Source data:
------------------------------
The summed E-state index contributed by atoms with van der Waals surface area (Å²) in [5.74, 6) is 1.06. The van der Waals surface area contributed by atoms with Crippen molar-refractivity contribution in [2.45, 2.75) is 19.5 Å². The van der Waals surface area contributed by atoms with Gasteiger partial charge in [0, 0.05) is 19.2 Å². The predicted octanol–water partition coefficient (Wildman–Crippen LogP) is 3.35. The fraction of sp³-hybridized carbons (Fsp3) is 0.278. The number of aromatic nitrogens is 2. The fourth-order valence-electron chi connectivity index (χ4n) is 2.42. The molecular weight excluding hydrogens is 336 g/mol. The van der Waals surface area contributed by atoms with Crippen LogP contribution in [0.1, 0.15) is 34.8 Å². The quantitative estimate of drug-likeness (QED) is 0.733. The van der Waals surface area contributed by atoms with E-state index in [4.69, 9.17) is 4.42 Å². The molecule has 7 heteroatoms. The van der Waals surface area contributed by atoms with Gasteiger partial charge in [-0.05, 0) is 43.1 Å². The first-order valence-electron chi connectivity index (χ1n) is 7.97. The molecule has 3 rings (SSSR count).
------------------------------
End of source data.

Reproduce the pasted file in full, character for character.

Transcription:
The summed E-state index contributed by atoms with van der Waals surface area (Å²) in [5.74, 6) is 1.06. The van der Waals surface area contributed by atoms with Crippen molar-refractivity contribution in [2.45, 2.75) is 19.5 Å². The van der Waals surface area contributed by atoms with Gasteiger partial charge in [0, 0.05) is 19.2 Å². The predicted octanol–water partition coefficient (Wildman–Crippen LogP) is 3.35. The fraction of sp³-hybridized carbons (Fsp3) is 0.278. The number of aromatic nitrogens is 2. The fourth-order valence-electron chi connectivity index (χ4n) is 2.42. The molecular weight excluding hydrogens is 336 g/mol. The van der Waals surface area contributed by atoms with Crippen LogP contribution in [0.1, 0.15) is 34.8 Å². The quantitative estimate of drug-likeness (QED) is 0.733. The van der Waals surface area contributed by atoms with E-state index in [4.69, 9.17) is 4.42 Å². The molecule has 7 heteroatoms. The van der Waals surface area contributed by atoms with Gasteiger partial charge in [-0.05, 0) is 43.1 Å². The first-order valence-electron chi connectivity index (χ1n) is 7.97. The molecule has 3 rings (SSSR count).